The concept of dosage-volume drainage and cul-de-sac capacity directly affects the prescribing and administering of separate ophthalmic preparations. The first drug administered may be diluted significantly by the administration of the second. On this basis combination drug products for use in ophthalmology have considerable merit. ‎ .

uveitis) can raise these protein level Therefore the drug binding to the tear proteins may result in a reduction in free drug concentrations available for pharmacological action at the target site.. lysozyme) capable of metabolic degradation of drug substances .ii.6 to 2. tears contain enzymes (e.0% of protein.7% of the total body protein. but disease states (e. Normally. tear turnover results in the loss of both bound and unbound drug As in the case with other biologic fluids. including abumin and globulins.g. the protein binding of a drug substance can quickly negate its therapeutic value by rendering it unavailable for absorption. Protein-bound drugs are incapable of penetrating the corneal epithelium because of the size of the protein-drug complex Because of the brief time an ophthalmic solution may remain in the eye. tears contain 0.g. Although ocular protein binding is reversible.. Drug binding to tear proteins: The protein content of tears in humans is about 0.

since it serves as a major route of entry into systemic circulation.  Drugs are better absorbed across conjunctiva than cornea because of its greater surface area and high permeability.  Superficial absorption of drug into the conjunctiva and sclera and rapid removal by the peripheral blood flow: .Conjunctival drug absorption:  The conjunctiva is a highly vascularized mucous membrane lining the inside of the eyelids and the anterior sclera. However. such nonproductive conjunctival absorption is a major precorneal loss factor and may lead to side effects. .iii.

iv.Systemic drug absorption: A fraction of the topically applied dose that reaches the nasal mucosa through the nasalacrimal duct drainage may be absorbed systemically. leading to potential systemic side effects .

B.Corneal Factors
The cornea consists of a hydrophilic stromal layer placed between a lipoidal epithelial layer and a single cell layer of endothelial cells.  Drugs administered by instillation must penetrate the eye and do so primarily through the cornea.  Corneal absorption is much more effective than scleral or conjunctival absorption, in which removal by blood vessels into the general circulation occurs.

Low corneal permeability (act as lipid barrier)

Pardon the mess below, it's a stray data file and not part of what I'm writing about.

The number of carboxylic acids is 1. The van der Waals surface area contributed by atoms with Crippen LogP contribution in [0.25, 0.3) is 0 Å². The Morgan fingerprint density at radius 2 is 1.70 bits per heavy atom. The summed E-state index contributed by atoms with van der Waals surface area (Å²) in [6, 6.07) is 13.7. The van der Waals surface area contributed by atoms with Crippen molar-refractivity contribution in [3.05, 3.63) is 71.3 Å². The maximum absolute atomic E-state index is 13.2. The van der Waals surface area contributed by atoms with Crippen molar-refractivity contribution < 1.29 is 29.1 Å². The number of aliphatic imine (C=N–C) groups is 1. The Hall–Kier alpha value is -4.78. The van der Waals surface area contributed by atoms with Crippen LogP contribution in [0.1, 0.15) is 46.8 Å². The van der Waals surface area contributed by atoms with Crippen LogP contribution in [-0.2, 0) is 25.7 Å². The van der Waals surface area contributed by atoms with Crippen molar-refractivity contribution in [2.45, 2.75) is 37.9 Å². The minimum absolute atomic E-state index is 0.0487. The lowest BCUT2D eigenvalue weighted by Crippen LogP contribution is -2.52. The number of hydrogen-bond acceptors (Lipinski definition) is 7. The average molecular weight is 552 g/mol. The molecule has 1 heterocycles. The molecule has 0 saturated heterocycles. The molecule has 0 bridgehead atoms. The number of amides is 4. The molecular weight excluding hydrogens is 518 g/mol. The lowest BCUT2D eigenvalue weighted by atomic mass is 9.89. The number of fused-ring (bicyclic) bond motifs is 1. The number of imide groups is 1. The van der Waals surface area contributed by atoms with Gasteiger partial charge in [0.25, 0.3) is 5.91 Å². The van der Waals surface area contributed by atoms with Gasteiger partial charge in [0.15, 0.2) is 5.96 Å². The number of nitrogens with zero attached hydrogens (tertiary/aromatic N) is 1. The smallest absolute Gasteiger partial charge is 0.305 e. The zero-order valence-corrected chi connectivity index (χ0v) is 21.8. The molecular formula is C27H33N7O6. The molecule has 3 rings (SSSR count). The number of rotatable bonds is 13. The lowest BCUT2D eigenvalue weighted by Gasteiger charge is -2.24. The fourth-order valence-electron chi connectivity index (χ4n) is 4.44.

- As a general rule corneal epithelium acts as a major barrier to the

transport of hydrophilic drugs, whereas the hydrophilic stromal layer offers resistance to the passage of relatively lipophilic compounds.

 Various strategies such as prodrug derivatization,penetration

enhancers, liposomes, and nanoparticles have been employed to deliver drugs across the cornea.

C. Postcorneal Factors Melanin binding: The presence of melanin pigment in the iris and ciliary body can affect the ocular bioavailabilty of the topically applied drug. Melanin imparts color to the eye. Drugs such as ephedrine and timolol can bind to the melanin with a high binding capacity, and only a small fraction of the bound drug is slowly released.

Drug metabolism: Various enzymes in the eye can metabolize the active drug, resulting in decreased ocular bioavailabilty. Drugs that are biotransformed by oxidation or reduction are less prone to metabolism than those transformed by hydrolysis because of the abundance of ocular hydrolases. The corneal epithelium and the iris ciliary body are the most metabolically active.


other factors. s . it is permeated most effectively by drug substances having both lipophilic and hydrophilic characteristics. Because the cornea is a membrane barrier containing both lipophilic and hydrophilic layers.In addition to physiologic factors affecting ocular bioavailability. such as : The physicochemical characteristics of the drug substance and product formulation. are important.

2-Periocular Administration This‎mode of administration is usually employed for the treatment of anterior segment diseases when topical administration has failed. Injection is made underneath the conjunctiva Drugs administered by this route enter the eye by diffusing through the sclera. The periocular route is used for the administration of antibiotics or antivirals for the treatment of anterior segment pathologies . which has high permeability to different molecules compared with the cornea.

different routes of intraocular drug delivery have been investigated. Intravitreal administration is employed for severe posterior segment diseases including endophthalmitis and retinitis. Intraocular sustained release ganciclovir implants have recently been developed for effective treatment of cytomegalovirus retinitis. These implants release a predetermined amount of drug at a constant rate.3-Intraocular Administration The treatment of many ocular diseases is hampered by poor penetration into the eye following systemic or topical administration. To circumvent the barrier. thereby avoiding repeated injections . Repeated intravitreal injections may cause trauma to the eye and break down the blood retinal barrier. Intraocular administration may be intravitreal (injections into the aqueous humor) or intracameral (injections into the vitreous).

Protein therapeutics can be administered by this route. . endopthalmitis. leads to risk of local complications such as retinal detachment.4-Transscleral Administration Repeated long-term intravitreous delivery. and vitreous hemorrhage. Transscleral delivery may be a viable alternative to deliver drugs to the posterior segment because of the sclera’s large surface area and high permeability characteristics. which is required for treatment of chorioretinal disorders.